By: Cary Chapman
If you told my ten year-old self that she would become a serious coffee drinker one day, she would have trouble believing you. We were a decaf household and although I grew up loving the taste of coffee, at least as it was presented in the ice cream format with plenty of dairy and sugar, I always thought of myself as above needing chemical stimulants. On weekends, when my mom brewed a pot of decaf, I would always have a cup, adding a splash of milk and sometimes a spoonful of cocoa powder for a DIY mocha. But there was hardly any caffeine in those mugs—just the toasty, bitter taste and the heavenly smell. Even throughout high school, when I was nearly as busy as I am now, I maintained an almost-neurotic, consistent sleep schedule, drinking decaffeinated coffee once or twice a week and basking in a mild superiority complex. I was a coffee purist, consuming it for taste alone.
Then came college. I started sleeping less regularly and drinking regular coffee to compensate. And yes, I feel more awake when I drink coffee and I’m not immune to that jittery feeling in my limbs and the slight pain in my head when I have too much too fast. But somewhere in the ritual of carrying a steaming mug over to the canisters of milk and milk imitators, stirring in a few shakes of cinnamon or a packet of Sugar-in-the-Raw, and taking that first sip, I slow down. The frantic pace of writing and striving and reaching for some version of success pauses momentarily, enough to allow me an emotional deep breath. So although my heart beats faster and my adenosine receptors are blocked, I’m thinking a little clearer, breathing a little easier, and operating a little smoother once I’ve had my cup of joe.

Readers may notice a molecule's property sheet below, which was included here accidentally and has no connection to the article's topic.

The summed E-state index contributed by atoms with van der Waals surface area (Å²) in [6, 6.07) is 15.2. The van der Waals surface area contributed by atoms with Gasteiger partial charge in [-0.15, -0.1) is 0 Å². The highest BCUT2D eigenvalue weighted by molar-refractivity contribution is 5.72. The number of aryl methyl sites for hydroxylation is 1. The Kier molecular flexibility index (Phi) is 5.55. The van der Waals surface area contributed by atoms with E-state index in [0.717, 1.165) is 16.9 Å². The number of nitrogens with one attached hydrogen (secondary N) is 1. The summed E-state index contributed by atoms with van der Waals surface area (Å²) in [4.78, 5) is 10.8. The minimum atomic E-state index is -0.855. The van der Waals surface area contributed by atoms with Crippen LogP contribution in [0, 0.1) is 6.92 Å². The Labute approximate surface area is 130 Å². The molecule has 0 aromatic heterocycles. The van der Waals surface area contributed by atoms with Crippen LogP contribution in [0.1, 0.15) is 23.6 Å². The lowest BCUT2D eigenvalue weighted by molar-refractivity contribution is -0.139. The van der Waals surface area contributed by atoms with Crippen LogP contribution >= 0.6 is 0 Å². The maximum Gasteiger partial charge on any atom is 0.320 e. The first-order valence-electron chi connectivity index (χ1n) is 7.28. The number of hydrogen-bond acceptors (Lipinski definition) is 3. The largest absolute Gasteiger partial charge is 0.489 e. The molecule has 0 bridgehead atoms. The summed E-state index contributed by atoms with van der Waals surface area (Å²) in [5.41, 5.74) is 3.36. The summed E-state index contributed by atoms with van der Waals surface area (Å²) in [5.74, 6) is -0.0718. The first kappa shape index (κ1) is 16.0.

Since starting at Barnard College, I’ve thought a lot about self-care and what that looks like for different people. Some of the commonly heard stress reduction techniques do help me stay balanced, such as time outside and hot showers. But a lot of them seem to take time that I don’t have—reading a book for pleasure, watching a movie, doing my nails—these are all great, but part of the stress I feel relates to fitting my to-do list into the 24 hours of a day. Spending an hour or two on something that I don’t have to do is great and even necessary on occasion, but a lot of times, that activity feels to me like an additional source of stress because it takes away from a task that actually has a deadline.
Coffee is my way of building in self-care into each day manageably and realistically. I realize that this does not work for everyone—people have different taste preferences and reactions to caffeine—and I am by no means advocating coffee as a stress reducer. It is, after all, a stimulant, and has been linked to increased anxiety. All I’m saying is that it works for me: physically coffee helps me stay alert and emotionally it helps me stay calm. And if I’m advocating for anything, it’s for people to find their own version of what coffee represents for me: some sort of self-care behavior that is easily integrated into daily life and doesn’t add to the stresses it is intended to reduce.
Cary Chapman is a junior and a writer for Barnard Bite.